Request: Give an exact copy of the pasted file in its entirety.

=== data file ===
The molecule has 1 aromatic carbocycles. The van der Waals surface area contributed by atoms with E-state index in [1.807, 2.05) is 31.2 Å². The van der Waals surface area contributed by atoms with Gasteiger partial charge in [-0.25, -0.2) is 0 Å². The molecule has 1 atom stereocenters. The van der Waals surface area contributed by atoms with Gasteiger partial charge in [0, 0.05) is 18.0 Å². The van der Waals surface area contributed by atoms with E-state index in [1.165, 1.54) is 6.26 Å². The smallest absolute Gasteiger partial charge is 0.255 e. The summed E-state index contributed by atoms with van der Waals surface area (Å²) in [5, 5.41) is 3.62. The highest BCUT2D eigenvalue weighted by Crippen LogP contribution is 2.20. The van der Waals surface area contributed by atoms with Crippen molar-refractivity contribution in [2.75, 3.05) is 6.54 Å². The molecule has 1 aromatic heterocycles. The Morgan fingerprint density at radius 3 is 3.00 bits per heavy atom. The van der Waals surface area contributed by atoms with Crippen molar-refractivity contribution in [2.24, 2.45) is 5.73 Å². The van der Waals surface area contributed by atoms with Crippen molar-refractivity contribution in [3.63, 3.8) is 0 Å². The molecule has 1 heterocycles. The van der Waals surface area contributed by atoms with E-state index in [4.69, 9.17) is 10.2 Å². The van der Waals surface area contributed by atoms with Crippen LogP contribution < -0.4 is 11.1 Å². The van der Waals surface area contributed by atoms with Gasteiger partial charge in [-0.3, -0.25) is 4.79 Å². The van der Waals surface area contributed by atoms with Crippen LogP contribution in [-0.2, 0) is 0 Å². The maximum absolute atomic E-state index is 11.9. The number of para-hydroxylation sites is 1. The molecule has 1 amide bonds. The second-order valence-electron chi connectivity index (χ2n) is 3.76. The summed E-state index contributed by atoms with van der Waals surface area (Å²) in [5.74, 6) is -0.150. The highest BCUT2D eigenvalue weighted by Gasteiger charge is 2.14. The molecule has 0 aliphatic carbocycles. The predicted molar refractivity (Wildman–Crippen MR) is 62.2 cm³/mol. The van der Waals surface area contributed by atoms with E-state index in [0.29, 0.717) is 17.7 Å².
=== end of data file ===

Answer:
The molecule has 1 aromatic carbocycles. The van der Waals surface area contributed by atoms with E-state index in [1.807, 2.05) is 31.2 Å². The van der Waals surface area contributed by atoms with Gasteiger partial charge in [-0.25, -0.2) is 0 Å². The molecule has 1 atom stereocenters. The van der Waals surface area contributed by atoms with Gasteiger partial charge in [0, 0.05) is 18.0 Å². The van der Waals surface area contributed by atoms with E-state index in [1.165, 1.54) is 6.26 Å². The smallest absolute Gasteiger partial charge is 0.255 e. The summed E-state index contributed by atoms with van der Waals surface area (Å²) in [5, 5.41) is 3.62. The highest BCUT2D eigenvalue weighted by Crippen LogP contribution is 2.20. The van der Waals surface area contributed by atoms with Crippen molar-refractivity contribution in [2.75, 3.05) is 6.54 Å². The molecule has 1 aromatic heterocycles. The Morgan fingerprint density at radius 3 is 3.00 bits per heavy atom. The van der Waals surface area contributed by atoms with Crippen molar-refractivity contribution in [2.24, 2.45) is 5.73 Å². The van der Waals surface area contributed by atoms with Crippen molar-refractivity contribution in [3.63, 3.8) is 0 Å². The molecule has 1 heterocycles. The van der Waals surface area contributed by atoms with E-state index in [4.69, 9.17) is 10.2 Å². The van der Waals surface area contributed by atoms with Crippen LogP contribution < -0.4 is 11.1 Å². The van der Waals surface area contributed by atoms with Gasteiger partial charge in [-0.3, -0.25) is 4.79 Å². The van der Waals surface area contributed by atoms with Crippen LogP contribution in [-0.2, 0) is 0 Å². The maximum absolute atomic E-state index is 11.9. The number of para-hydroxylation sites is 1. The molecule has 1 amide bonds. The second-order valence-electron chi connectivity index (χ2n) is 3.76. The summed E-state index contributed by atoms with van der Waals surface area (Å²) in [5.74, 6) is -0.150. The highest BCUT2D eigenvalue weighted by Gasteiger charge is 2.14. The molecule has 0 aliphatic carbocycles. The predicted molar refractivity (Wildman–Crippen MR) is 62.2 cm³/mol. The van der Waals surface area contributed by atoms with E-state index in [0.29, 0.717) is 17.7 Å².